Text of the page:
Youth organizing: In 2011 a policy that a middle school student representative can sit on Local School Councils passed, thanks to G-FLY. A G-FLY youth has joined the UNF Board of Directors and we hired the first youth organizer from G-FLY.
Neighborhood Organizing: Residents held community dinners and cultural events. Neighbors obtained the Cleghorn Youth Center.
Comite de Vecinos: The CV increased its membership by 50%. The group got US Rep Olver to advocate for just immigration reform and he read one of the stories from the CV in the 2010 debate. The DA passed in the House. The CV was instrumental in increasing service of bus routes in the city. The group met with two local Chiefs of Police to talk about Secure Communities (SC) and the implications that it will have in the immigrant community. The Chiefs agreed to advocate to include immigration law training as part of the mandatory training at the police academy and statewide training, and to no implement SC unless it became mandatory.

CEO/Executive Director/Board Comments



CEO/Executive Director Ms. Joana Dos Santos
CEO Term Start Apr 2011
CEO Email
CEO Experience

Joana is the first immigrant Executive Director and the second Latina to hold this position. A native of Uruguay, she has worked at the organization for 10 years, 4 of them as ED. Joana directly supervises, is also responsible for overseeing all financial matters, report to the board of directors and funders, media, fundraising implementation, and public relations. She is Bilingual – Fluent in English and Spanish. She has strong business skills; critical thinking skills; an ability to direct a group of people, provide guidance and advice, and follow through to completion. Her pointed interpersonal skills give her the ability to interact with people from residents to stakeholders. She has a bachelor’s degree in Interdisciplinary Studies from Fitchburg State University (FSU), with a minor in Italian Studies. Joana is currently working on her Master's Degree in Communications from FSU. She was the community organizer for 2 years until her change in position. Before that, Joana was the Operations Manager for three years, while also a full-time college student. Joana's passion for social justice allows her to advocate and bring resources to her community. She has lived in Fitchburg for the past 15 years and has set her roots there.

Co-CEO --
Co-CEO Term Start --
Co-CEO Email --
Co-CEO Experience --

Former CEOs and Terms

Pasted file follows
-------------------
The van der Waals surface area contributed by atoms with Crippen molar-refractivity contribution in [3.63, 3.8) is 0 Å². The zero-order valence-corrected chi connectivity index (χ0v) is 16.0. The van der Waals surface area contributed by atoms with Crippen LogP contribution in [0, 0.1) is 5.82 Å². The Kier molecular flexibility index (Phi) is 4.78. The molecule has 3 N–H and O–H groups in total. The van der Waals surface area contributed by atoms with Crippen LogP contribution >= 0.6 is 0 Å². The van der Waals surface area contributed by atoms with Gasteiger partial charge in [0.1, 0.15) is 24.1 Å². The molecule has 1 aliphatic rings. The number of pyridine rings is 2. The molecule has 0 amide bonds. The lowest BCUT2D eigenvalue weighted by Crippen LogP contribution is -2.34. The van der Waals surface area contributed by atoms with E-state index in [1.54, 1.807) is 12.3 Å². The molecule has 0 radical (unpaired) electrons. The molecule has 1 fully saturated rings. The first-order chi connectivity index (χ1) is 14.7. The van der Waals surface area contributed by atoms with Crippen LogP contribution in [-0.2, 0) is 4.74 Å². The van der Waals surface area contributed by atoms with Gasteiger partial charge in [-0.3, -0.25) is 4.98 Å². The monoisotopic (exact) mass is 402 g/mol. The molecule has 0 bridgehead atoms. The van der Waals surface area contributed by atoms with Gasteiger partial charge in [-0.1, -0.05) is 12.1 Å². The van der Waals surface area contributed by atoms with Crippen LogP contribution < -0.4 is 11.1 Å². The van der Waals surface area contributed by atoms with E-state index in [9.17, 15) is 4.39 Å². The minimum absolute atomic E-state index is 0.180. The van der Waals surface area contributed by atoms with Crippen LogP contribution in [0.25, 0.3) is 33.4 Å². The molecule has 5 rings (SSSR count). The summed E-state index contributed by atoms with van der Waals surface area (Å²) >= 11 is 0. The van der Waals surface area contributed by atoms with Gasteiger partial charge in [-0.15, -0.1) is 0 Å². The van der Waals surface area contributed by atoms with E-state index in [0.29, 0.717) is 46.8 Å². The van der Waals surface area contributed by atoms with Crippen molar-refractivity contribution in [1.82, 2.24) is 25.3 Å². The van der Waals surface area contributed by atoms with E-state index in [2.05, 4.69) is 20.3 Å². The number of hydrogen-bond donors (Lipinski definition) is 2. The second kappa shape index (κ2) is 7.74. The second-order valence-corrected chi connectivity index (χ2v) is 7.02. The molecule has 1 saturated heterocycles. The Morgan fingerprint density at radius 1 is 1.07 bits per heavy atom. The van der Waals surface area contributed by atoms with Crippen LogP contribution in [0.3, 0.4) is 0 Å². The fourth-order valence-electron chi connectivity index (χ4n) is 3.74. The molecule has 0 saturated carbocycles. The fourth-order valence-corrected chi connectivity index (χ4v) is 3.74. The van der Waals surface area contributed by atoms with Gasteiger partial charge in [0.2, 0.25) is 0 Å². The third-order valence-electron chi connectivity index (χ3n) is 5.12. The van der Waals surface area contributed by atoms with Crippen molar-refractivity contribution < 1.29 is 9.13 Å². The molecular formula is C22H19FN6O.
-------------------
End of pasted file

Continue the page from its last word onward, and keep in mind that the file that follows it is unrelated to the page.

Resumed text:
Name Start End
Ms. Dolores Thibault-Muñoz May 2006 Apr 2011
Mr. Sean Boyce -- 2006

Senior Staff

Name Title Experience/Biography
Mr. Eric Rodriguez Director of Organizing

Eric Rodriguez is theDirector of Organizing. He provides organizational support for the CV immigrant organizing efforts. Eric brings experience working in grassroots and electoral organizing efforts in Milford, Boston and Washington, D.C. In addition, he has worked for statewide coalitions working on immigrant organizing legislation. Eric’s background also includes several years of experience in disabilities advocacy. A native of Milford, Eric holds a bachelor’s degree from the University of Massachusetts in Philosophy and Public Policy and is proficient in Spanish. In his short time, Eric was able to reengage residents and start an equitable transportation access campaign, bringing together partners from different sectors and obtaining a win in the campaign.

Ms. Dalmarie Sanchez Youth Programs Director

Dalmarie Sanchez is the Youth Programs Director for the Cleghorn Youth Center, overseeing UNF’s youth services. She first joined the CYC team four years ago as a volunteer in the after-school program, working with youth ages 5-18. She now oversees youth center operations and reporting, supervising three staff and five volunteers. She also runs the teen programs and coordinates all UNF events. She is committed and innovative, and engages youth in creative ways. She has strong leadership skills and is very patient with youth, allowing for effective mentoring and trust-building. Dalmarie grew up in the Cleghorn neighborhood in a single-parent home and personally participated in the center’s after-school program. A former teen mother, she understands the challenges youth in the community face every day. Dalmarie is Puerto Rican, fluent in English and Spanish, and is currently pursuing her Bachelor’s degree in psychology and human services. She is the mother of two young boys, who attends the center’s after-school program. After completing the Undoing Racism workshop in 2012, Dalmarie has focused on bringing resources and activities to the CYC that incorporate undoing racism values.


Award Awarding Organization Year
John Auerbach Community Leader Award Health Care for All 2015
Global Centers of Excellence Award YMCA 2013
Hometown Heroes Award City of Fitchburg 2013


Affiliation Year
-- --
Member of state association of nonprofits? No
Name of state association --

External Assessments and Accreditations

External Assessment or Accreditation Year